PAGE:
States ID 195 Million Acres as Bobwhite Priority with Release of NBCI 2.0
KANSAS CITY, MO. – If its habitat management goals were to be fully implemented across “priority” landscapes it could add 4.6 million additional coveys – or more than 55 million birds — to the plummeting populations of bobwhites across the range, estimates the National Bobwhite Conservation Initiative (NBCI).
That was one message delivered Thursday night at an evening reception packed with representatives from an array of federal, state and private conservation organizations at the North American Wildlife & Natural Resources Conference. They gathered to see the 25 states comprising the core range of the northern bobwhite quail unveil the new, web-based NBCI 2.0, the massive revision and expansion of the original 2002 printed bobwhite plan, known then as the “Northern” Bobwhite Conservation Initiative. It was instituted primarily by 16 southeastern states to help reverse the drastic decline of quail and a suite of other wildlife species dependent on disappearing diversity of native grasses, wildflowers and shrubs on rangelands, farmlands, grasslands and timberlands.
“The original 2002 NBCI changed the game for bobwhite conservation and grasslands conservation overall in many ways; this revised NBCI will raise our game,” NBCI Director Don McKenzie told the audience. “This second edition goes light years beyond the initial paper-based effort in 2002. This new NBCI is a dynamic, interactive, web-connected geographic information system created by an innovative combination of satellite imagery, landscape databases, professional biological judgment and knowledge of priorities in rural communities. This is an initiative by the states, for the states. And it’s really just the beginning at a truly range-wide scale.”
Essentially a range-wide prescription for bobwhite recovery, NBCI 2.0 includes a thorough update and analysis of the bobwhite’s situation, a survey and classification of 600 million acres of landscape across the bobwhite range, and inventories 195 million acres of priority landscapes where bobwhite and grasslands conservation have a relatively high potential of success. It also prescribes specific management actions necessary for those acres to achieve respective state bobwhite population goals, and identifies specific keys to success, such as the addition and management of diverse native grasses and wildflowers to agricultural fields, pasture lands and forests.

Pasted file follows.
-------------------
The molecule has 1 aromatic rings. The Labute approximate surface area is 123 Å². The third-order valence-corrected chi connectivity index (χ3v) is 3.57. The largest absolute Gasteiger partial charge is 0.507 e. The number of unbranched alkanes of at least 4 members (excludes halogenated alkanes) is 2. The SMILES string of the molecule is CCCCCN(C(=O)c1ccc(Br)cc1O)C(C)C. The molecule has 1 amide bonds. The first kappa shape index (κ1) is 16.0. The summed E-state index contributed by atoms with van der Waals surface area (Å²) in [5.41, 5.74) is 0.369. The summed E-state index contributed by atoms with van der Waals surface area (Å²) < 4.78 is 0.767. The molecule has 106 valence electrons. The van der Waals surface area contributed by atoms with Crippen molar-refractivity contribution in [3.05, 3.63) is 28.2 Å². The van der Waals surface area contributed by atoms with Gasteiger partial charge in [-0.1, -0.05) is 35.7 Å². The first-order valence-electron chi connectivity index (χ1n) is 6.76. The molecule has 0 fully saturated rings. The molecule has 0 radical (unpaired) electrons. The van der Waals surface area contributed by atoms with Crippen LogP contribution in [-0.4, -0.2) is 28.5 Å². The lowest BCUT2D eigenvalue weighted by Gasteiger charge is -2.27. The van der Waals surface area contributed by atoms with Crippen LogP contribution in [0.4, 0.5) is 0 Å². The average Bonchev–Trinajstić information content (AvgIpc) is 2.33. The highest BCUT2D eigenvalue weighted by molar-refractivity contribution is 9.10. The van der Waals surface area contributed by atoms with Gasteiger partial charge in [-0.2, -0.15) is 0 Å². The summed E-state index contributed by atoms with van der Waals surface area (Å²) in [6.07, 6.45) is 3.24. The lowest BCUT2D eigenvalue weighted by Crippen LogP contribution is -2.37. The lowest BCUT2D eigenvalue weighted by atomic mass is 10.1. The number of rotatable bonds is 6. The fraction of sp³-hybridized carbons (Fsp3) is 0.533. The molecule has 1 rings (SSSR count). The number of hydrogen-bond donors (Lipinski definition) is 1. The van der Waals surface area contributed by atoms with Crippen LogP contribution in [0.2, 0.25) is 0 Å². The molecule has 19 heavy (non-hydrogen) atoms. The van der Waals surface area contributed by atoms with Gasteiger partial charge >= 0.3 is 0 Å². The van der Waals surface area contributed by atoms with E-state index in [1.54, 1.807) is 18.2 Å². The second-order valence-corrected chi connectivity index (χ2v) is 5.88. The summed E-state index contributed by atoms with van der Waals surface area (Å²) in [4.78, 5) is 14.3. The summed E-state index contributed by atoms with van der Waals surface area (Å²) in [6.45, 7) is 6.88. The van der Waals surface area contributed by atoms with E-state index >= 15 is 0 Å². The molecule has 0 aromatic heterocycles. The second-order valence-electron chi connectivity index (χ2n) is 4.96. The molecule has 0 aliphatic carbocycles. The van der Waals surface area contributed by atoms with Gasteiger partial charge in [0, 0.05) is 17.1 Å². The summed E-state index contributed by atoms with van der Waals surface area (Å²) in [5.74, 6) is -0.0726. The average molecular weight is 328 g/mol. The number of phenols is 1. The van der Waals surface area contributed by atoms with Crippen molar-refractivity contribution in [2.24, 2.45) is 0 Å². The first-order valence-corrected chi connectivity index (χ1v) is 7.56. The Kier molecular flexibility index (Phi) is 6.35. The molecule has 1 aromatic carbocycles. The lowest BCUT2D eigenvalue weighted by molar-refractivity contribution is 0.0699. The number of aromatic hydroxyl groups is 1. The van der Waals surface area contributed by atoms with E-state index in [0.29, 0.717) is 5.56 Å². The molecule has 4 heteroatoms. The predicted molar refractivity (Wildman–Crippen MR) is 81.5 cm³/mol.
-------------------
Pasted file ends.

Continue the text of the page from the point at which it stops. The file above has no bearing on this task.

NBCI 2.0 includes a massive database with an array of custom digital applications – the NBCI Conservation Planning Tool (CPT) – that helps bobwhite biologists quickly analyze habitat prospects at regional, state, county or landowner levels, and plan and implement projects for the greatest return on investment.
Paired with the online plan and tools for implementation is a small NBCI staff to help generate support for state efforts and, over time, help states address constraints to bobwhite recovery at a range-wide or national level.
The 233-page report can be accessed by visiting the NBCI website at www.bringbackbobwhites.org/strategy/nbci-20, or through Tall Timbers Research Station at http://nbci.ttrs.org/nbci/ConservationPlanningTool/docs/NBCIver2.0.pdf. The digital Conservation Planning Tool will be available at http://nbci.ttrs.org/nbci/ConservationPlanningTool.htm. (Visitors can view only portions of the material here, with complete access limited to professional biologists and conservation planners.)
Headquartered at the University of Tennessee, NBCI is a project of the National Bobwhite Technical Committee (NBTC) to elevate bobwhite quail recovery from an individual state-by-state proposition to a range-wide, policy-level leadership endeavor. The committee is comprised of representatives of state fish and wildlife agencies, academic research institutions and non-governmental conservation organizations. NBCI is funded by the National Fish & Wildlife Foundation, two dozen state wildlife management agencies, the Association of Fish and Wildlife Agencies and Southern Company. For more information, please visit www.bringbackbobwhites.org